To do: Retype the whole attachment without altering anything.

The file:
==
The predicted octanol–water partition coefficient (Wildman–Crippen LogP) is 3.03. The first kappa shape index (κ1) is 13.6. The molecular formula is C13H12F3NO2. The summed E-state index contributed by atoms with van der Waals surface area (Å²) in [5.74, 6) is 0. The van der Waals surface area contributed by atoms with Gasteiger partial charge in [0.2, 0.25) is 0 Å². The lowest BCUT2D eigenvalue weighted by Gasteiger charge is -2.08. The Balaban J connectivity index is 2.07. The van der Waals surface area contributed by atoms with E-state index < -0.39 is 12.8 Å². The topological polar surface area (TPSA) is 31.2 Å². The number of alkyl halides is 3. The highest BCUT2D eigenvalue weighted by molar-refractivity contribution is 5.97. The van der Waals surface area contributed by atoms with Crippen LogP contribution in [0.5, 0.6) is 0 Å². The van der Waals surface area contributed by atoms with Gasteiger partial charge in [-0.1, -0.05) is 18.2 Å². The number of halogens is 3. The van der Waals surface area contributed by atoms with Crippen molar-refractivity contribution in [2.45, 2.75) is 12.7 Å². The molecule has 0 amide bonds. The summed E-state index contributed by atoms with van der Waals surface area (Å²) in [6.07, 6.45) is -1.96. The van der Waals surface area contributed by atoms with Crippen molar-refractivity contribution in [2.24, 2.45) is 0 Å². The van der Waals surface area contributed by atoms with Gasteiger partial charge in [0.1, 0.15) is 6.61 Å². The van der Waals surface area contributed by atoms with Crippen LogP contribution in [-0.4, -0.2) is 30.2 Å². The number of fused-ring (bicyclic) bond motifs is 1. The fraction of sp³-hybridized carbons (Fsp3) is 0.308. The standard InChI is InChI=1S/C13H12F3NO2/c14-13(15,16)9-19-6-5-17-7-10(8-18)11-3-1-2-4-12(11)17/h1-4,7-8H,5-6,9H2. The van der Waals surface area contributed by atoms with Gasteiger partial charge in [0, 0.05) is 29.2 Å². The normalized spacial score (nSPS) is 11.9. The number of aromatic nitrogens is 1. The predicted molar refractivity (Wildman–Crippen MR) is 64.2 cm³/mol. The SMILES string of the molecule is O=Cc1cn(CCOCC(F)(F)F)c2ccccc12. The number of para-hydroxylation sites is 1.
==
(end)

The predicted octanol–water partition coefficient (Wildman–Crippen LogP) is 3.03. The first kappa shape index (κ1) is 13.6. The molecular formula is C13H12F3NO2. The summed E-state index contributed by atoms with van der Waals surface area (Å²) in [5.74, 6) is 0. The van der Waals surface area contributed by atoms with Gasteiger partial charge in [0.2, 0.25) is 0 Å². The lowest BCUT2D eigenvalue weighted by Gasteiger charge is -2.08. The Balaban J connectivity index is 2.07. The van der Waals surface area contributed by atoms with E-state index < -0.39 is 12.8 Å². The topological polar surface area (TPSA) is 31.2 Å². The number of alkyl halides is 3. The highest BCUT2D eigenvalue weighted by molar-refractivity contribution is 5.97. The van der Waals surface area contributed by atoms with Crippen LogP contribution in [0.5, 0.6) is 0 Å². The van der Waals surface area contributed by atoms with Gasteiger partial charge in [-0.1, -0.05) is 18.2 Å². The number of halogens is 3. The van der Waals surface area contributed by atoms with Crippen molar-refractivity contribution in [2.45, 2.75) is 12.7 Å². The molecule has 0 amide bonds. The summed E-state index contributed by atoms with van der Waals surface area (Å²) in [6.07, 6.45) is -1.96. The van der Waals surface area contributed by atoms with Crippen molar-refractivity contribution in [2.24, 2.45) is 0 Å². The van der Waals surface area contributed by atoms with Gasteiger partial charge in [0.1, 0.15) is 6.61 Å². The van der Waals surface area contributed by atoms with Crippen LogP contribution in [-0.4, -0.2) is 30.2 Å². The number of fused-ring (bicyclic) bond motifs is 1. The fraction of sp³-hybridized carbons (Fsp3) is 0.308. The standard InChI is InChI=1S/C13H12F3NO2/c14-13(15,16)9-19-6-5-17-7-10(8-18)11-3-1-2-4-12(11)17/h1-4,7-8H,5-6,9H2. The van der Waals surface area contributed by atoms with Gasteiger partial charge in [0, 0.05) is 29.2 Å². The normalized spacial score (nSPS) is 11.9. The number of aromatic nitrogens is 1. The predicted molar refractivity (Wildman–Crippen MR) is 64.2 cm³/mol. The SMILES string of the molecule is O=Cc1cn(CCOCC(F)(F)F)c2ccccc12. The number of para-hydroxylation sites is 1.